GBP/NZD Facing Headwinds

Alan Penny

27 February 2019

3 min read


The British pound rallied again to kick off the trading session on Wednesday, as seen against almost all currencies. However, in this article we will be focusing on how Sterling is ferrying against the New Zealand dollar.


Serious headwinds just above

While this has been an impressive candle early during trading on Wednesday, we are starting to get close to significant resistance just above. We have the 1.94 level, which is the beginning of a significant resistance barrier overall. This is because not only do we have the round figure, but we also have a cluster that we have circled on the chart from previous trading. That typically will signify order flow, which of course can mean that there are a lot of sellers there waiting.

Beyond that, we also have the 1.95 level, which of course is an even bigger round figure, and will attract a lot of attention. The 61.8% Fibonacci retracement level is of course right there as well, and that obviously is a major Fibonacci retracement level to pay attention to. That being said, we have also had a very strong rally to the upside over the last couple of weeks. This means that we probably will see the British pound ran into a little bit of trouble.

The pause that refreshes?

At this point, we suspect that this is probably more of a pullback than anything else, and it’s likely that the pullback is a simple sign of exhaustion more than anything else, but not necessarily the beginning of a major short trend. Quite frankly, the British pound of course has a lot of headwinds above based upon noise and Brexit headlines, so it makes sense that some traders might be a bit cautious about going long here. However, this brings up the fact that we are probably going to be looking at a market that sees prices below here as value more than anything else. After all, despite the negative headlines, the United Kingdom will in fact exist after the Brexit.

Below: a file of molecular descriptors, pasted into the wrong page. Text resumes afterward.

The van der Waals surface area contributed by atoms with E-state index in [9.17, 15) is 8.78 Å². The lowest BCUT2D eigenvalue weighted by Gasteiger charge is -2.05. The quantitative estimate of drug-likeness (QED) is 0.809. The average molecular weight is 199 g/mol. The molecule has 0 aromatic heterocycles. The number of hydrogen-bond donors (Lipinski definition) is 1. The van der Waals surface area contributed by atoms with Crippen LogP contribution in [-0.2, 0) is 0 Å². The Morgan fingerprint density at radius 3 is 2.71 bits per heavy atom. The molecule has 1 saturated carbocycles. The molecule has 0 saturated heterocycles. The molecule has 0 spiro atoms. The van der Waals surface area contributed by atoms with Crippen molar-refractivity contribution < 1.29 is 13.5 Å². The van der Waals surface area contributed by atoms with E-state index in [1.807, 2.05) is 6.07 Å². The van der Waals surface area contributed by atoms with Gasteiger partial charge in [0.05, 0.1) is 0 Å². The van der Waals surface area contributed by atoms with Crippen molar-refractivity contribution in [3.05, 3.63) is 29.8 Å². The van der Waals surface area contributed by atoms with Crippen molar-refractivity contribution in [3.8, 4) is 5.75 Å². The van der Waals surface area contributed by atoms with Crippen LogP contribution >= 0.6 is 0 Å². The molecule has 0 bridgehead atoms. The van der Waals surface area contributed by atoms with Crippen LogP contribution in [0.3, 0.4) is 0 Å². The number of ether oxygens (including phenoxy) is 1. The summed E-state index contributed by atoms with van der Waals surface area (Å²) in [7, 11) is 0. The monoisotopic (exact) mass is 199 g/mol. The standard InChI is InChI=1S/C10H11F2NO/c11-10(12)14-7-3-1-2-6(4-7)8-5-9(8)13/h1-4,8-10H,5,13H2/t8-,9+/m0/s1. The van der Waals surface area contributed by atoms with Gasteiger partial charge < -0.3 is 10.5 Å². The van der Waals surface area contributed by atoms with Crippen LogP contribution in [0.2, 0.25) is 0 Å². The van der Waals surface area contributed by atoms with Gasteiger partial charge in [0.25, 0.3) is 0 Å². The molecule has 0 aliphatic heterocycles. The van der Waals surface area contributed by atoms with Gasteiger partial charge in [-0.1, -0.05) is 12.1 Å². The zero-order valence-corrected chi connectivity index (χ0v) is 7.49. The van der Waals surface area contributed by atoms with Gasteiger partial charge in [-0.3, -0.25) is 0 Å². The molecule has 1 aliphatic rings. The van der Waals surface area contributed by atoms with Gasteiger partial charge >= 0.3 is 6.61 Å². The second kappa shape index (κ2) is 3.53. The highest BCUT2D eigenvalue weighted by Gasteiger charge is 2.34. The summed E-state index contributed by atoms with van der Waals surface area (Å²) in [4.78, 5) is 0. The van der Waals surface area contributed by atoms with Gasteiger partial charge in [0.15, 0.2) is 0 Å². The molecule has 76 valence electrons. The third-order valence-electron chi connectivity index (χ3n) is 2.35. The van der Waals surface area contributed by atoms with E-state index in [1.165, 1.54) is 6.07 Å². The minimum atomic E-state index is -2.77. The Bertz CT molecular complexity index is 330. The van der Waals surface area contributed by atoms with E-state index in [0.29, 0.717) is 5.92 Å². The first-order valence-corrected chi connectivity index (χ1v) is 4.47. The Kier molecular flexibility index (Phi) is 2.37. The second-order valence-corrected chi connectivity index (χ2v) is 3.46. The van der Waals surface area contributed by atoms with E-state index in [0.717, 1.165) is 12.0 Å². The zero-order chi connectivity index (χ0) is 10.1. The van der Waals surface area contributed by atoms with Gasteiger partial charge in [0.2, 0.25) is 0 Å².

Remember, one of the best ways to make money is to buy things when they are “cheap.” Recently, the British pound has been sold off so drastically that it is most certainly cheap by historical norms, and if we get some semblance of normalcy in the future, those who can hold onto the British pound for the longer-term will make a killing. In fact, it’s very likely that the larger funds are starting to add on the dips, and it’s also very possible that we may have bottomed longer-term. Quite frankly, unless we get a “no deal Brexit”, it seems very unlikely that the British pound will go below the previous lows that we had seen several months back.

Not willing to sell

Keep in mind that although the Americans and the Chinese are starting to make progress in the trade deal, the reality is that New Zealand is far too highly levered to China to trade on its own. On the other hand, any good news out of the United Kingdom Wilson the Pound much higher. You are essentially looking for an in balance between the future of the United Kingdom and China. Has China become too expensive? There are a lot of things out there starting to suggest this, not the least of which is debt. New Zealand loses its largest customer or at the very least the largest customer starts buying less, guess what happens next? Obviously this is a longer-term argument, but at the end of the day the British pound is undervalued from a longer-term perspective and is far from reaching a normal price. That is closer to 1.50 against the US dollar at the very minimum, so as we are far from there, longer-term we will have British pound prices rising.

There seems to be significant support at the 1.92 level, and most certainly at the 1.90 level on a pullback.

Written By
Alan Penny

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